Intel announced that there's another CPU security bug in its Core-based microprocessors. The latest Intel revelation, Lazy FP state restore, can theoretically pull data from your programs, including encryption software, from your computer regardless of your operating system.
Like Meltdown and Spectre forebears, this is a speculative execution vulnerability. It affects Intel designs similar to variant 3-a of the previous stuff, but it's not Meltdown. Still, it allows the floating point registers to be leaked from another process, but alas that means the same registers as used for crypto, etc.
System software may utilize the Lazy FP state restore technique to delay the restoring of state until an instruction operating on that state is actually executed by the new process. Systems using Intel Core-based microprocessors may potentially allow a local process to infer data utilizing Lazy FP state restore from another process through a speculative execution side channel.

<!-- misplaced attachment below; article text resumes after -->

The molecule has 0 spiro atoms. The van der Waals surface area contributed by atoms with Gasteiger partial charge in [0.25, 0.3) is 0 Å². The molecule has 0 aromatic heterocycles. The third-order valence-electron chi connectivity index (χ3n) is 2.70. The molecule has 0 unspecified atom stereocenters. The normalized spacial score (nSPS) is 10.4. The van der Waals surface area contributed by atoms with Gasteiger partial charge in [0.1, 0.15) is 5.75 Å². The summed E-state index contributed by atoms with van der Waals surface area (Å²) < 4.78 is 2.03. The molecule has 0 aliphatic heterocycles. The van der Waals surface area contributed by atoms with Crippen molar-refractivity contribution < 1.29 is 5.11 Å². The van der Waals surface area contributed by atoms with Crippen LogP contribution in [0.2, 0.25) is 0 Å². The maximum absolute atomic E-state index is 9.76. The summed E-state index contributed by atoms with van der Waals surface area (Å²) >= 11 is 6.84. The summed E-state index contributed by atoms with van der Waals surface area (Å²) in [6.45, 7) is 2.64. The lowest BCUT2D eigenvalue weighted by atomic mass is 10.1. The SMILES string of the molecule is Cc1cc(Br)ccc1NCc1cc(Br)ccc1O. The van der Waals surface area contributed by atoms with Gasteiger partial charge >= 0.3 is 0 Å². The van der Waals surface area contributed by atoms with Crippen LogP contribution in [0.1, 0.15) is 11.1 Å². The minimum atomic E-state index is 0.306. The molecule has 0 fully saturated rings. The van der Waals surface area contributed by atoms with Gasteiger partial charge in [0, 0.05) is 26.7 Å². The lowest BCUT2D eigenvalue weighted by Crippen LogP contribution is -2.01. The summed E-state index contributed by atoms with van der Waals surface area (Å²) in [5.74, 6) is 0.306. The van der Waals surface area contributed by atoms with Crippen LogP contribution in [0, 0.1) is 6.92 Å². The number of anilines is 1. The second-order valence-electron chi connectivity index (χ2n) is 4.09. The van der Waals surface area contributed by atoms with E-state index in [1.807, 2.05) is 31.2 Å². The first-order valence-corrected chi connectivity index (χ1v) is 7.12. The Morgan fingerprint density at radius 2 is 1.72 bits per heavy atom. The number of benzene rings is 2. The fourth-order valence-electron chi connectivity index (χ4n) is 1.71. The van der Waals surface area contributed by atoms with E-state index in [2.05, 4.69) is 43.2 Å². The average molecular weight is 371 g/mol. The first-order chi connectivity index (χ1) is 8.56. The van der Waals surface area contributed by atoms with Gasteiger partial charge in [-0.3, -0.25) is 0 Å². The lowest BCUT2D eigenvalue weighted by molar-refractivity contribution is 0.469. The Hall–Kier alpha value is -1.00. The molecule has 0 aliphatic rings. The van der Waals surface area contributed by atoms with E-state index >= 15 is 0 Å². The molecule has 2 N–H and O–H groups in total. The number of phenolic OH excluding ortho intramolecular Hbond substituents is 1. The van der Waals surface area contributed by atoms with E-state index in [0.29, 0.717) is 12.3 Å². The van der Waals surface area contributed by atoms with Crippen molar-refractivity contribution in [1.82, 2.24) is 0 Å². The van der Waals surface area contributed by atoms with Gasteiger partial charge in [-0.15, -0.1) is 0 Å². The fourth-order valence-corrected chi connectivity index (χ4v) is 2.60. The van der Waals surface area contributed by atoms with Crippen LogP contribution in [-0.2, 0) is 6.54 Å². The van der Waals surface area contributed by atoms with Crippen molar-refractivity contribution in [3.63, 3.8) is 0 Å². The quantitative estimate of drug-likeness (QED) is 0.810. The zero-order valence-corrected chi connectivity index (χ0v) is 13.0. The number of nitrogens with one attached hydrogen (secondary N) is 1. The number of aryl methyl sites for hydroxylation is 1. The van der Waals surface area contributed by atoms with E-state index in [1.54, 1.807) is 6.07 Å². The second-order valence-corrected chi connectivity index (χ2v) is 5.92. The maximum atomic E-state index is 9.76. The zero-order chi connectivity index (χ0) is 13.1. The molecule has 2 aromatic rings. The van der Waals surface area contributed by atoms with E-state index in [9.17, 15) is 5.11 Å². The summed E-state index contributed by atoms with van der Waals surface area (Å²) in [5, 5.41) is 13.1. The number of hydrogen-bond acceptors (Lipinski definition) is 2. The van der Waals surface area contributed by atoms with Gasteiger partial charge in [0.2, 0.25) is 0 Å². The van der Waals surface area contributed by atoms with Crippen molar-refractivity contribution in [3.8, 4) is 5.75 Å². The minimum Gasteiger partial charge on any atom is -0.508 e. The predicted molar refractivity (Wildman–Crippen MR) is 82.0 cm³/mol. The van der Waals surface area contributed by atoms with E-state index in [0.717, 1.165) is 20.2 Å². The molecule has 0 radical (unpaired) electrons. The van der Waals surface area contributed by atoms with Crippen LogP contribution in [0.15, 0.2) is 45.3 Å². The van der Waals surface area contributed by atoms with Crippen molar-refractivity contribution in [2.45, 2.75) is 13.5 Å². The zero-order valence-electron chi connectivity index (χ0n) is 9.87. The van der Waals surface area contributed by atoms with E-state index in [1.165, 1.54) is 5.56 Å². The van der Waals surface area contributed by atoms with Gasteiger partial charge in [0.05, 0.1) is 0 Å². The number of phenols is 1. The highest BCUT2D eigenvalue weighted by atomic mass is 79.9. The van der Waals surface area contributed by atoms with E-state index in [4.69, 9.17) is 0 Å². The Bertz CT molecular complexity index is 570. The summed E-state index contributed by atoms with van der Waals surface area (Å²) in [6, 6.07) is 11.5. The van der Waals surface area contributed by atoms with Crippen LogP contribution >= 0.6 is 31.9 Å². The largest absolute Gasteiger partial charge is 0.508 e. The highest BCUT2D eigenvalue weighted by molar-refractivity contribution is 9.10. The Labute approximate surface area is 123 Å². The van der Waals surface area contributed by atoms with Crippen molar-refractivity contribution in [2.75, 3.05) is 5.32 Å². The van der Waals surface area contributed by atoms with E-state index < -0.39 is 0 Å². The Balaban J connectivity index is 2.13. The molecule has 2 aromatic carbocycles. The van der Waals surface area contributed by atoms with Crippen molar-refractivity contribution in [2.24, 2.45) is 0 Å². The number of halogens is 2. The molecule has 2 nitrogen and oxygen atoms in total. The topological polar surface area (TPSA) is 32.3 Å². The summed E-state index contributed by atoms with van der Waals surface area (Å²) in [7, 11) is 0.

If an XSAVE-enabled feature is disabled, then Intel recommends either its state component bitmap in the extended control register (XCR0) is set to 0 (e.g. XCR0[bit 2]=0 for AVX, XCR0[bits 7:5]=0 for AVX512) or the corresponding register states of the feature should be cleared prior to being disabled. Also for relevant states (e.g. x87, SSE, AVX, etc.), Intel recommends system software developers utilize Eager FP state restore in lieu of Lazy FP state restore.
Lazy State does not affect AMD processors.
Most versions of Windows, including Server 2016 and Windows 10. are believed to be safe. If you're still using Windows Server 2008, however, you will need a patch.
This security problem was found by Julian Stecklina from Amazon Germany, Thomas Prescher from Cyberus Technology, and Zdenek Sojka from SYSGO AG.